Diabetes prevention study reveals another benefit of lifestyle changes
Losing a modest amount of weight through dietary changes and increased physical activity reduces the occurrence of urinary incontinence (UI) in women with prediabetes, a condition in which blood glucose levels are higher than normal but not yet diabetic. This finding comes from a new study, published in the February issue of Diabetes Care, of women who participated in the Diabetes Prevention Program (DPP), a landmark clinical study funded by the National Institutes of Health (NIH).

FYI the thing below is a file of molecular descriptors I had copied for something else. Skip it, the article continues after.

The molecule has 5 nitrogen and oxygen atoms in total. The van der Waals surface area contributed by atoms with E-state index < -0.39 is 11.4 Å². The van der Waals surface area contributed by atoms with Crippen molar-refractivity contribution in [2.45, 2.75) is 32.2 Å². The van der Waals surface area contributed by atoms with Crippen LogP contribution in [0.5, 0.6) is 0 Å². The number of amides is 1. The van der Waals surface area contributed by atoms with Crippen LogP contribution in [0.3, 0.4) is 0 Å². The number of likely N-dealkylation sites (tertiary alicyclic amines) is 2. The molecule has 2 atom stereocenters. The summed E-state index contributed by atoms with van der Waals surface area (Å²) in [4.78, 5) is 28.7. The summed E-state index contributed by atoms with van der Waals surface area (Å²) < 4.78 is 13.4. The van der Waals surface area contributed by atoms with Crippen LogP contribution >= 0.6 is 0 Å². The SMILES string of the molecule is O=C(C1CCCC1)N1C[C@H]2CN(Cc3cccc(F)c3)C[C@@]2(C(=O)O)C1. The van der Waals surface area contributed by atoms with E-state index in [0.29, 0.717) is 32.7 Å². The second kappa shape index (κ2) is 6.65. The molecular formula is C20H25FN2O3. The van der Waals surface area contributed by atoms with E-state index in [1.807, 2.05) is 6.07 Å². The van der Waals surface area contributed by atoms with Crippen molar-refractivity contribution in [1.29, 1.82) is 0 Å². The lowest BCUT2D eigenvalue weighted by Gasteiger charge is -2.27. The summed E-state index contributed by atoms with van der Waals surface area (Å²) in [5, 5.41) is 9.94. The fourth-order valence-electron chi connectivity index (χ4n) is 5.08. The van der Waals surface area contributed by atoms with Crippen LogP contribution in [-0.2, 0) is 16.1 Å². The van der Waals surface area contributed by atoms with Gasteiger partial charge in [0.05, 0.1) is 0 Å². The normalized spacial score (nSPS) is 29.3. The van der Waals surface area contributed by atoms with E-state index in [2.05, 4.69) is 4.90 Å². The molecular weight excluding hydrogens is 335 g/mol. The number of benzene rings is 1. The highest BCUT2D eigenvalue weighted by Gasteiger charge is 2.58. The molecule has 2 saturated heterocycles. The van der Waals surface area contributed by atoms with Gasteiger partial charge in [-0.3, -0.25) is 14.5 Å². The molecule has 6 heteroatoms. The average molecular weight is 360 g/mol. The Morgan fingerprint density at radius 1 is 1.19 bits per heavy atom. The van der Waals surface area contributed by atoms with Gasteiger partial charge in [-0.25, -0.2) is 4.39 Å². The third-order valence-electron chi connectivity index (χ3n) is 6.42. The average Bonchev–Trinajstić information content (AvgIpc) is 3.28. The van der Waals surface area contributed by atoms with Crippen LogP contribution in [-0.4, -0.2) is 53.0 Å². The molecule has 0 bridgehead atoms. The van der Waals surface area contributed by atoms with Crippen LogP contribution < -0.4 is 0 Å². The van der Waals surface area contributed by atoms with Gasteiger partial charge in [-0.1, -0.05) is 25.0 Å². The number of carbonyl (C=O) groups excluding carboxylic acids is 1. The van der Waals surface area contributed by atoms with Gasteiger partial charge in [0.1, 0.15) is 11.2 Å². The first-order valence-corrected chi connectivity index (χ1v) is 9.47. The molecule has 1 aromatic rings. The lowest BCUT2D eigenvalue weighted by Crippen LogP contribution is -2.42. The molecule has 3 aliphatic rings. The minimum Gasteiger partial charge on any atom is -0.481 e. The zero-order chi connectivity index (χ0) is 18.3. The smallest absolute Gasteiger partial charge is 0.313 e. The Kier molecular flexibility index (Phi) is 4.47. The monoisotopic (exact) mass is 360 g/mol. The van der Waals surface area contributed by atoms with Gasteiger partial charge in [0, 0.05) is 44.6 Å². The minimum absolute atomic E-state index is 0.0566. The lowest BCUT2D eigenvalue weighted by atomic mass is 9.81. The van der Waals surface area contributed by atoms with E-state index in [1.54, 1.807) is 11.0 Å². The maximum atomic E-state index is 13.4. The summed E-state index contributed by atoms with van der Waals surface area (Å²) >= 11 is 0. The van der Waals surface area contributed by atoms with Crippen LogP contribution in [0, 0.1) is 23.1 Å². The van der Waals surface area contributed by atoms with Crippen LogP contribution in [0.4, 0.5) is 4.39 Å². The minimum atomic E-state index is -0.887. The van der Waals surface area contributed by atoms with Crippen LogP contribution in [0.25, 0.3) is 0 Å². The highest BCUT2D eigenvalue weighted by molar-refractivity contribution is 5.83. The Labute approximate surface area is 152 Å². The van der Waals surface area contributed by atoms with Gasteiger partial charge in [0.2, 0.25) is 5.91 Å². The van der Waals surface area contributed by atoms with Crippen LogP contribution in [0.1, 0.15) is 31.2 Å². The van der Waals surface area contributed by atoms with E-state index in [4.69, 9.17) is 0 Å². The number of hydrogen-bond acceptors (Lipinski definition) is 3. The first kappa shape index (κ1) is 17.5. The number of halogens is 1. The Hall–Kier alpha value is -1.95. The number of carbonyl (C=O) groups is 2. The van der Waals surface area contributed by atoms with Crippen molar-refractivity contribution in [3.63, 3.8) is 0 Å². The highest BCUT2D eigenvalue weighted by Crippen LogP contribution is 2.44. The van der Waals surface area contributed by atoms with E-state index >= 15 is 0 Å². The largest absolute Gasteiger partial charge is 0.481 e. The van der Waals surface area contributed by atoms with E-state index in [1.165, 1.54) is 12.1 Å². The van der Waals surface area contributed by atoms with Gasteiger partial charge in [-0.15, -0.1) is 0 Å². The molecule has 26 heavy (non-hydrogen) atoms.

Launched in 1995, the DPP’s main results were announced in 2001 and reported in 2002 [http://www.nih.gov/news/pr/feb2002/hhs-06.htm]: losing 5 to 7 percent of weight through diet and a consistent increase in physical activity (e.g., walking 5 days a week 30 minutes a day) reduced the onset of type 2 diabetes by 58 percent. Treatment with metformin lowered the chances of developing diabetes by 31 percent.
Joan Chamberlain | EurekAlert!
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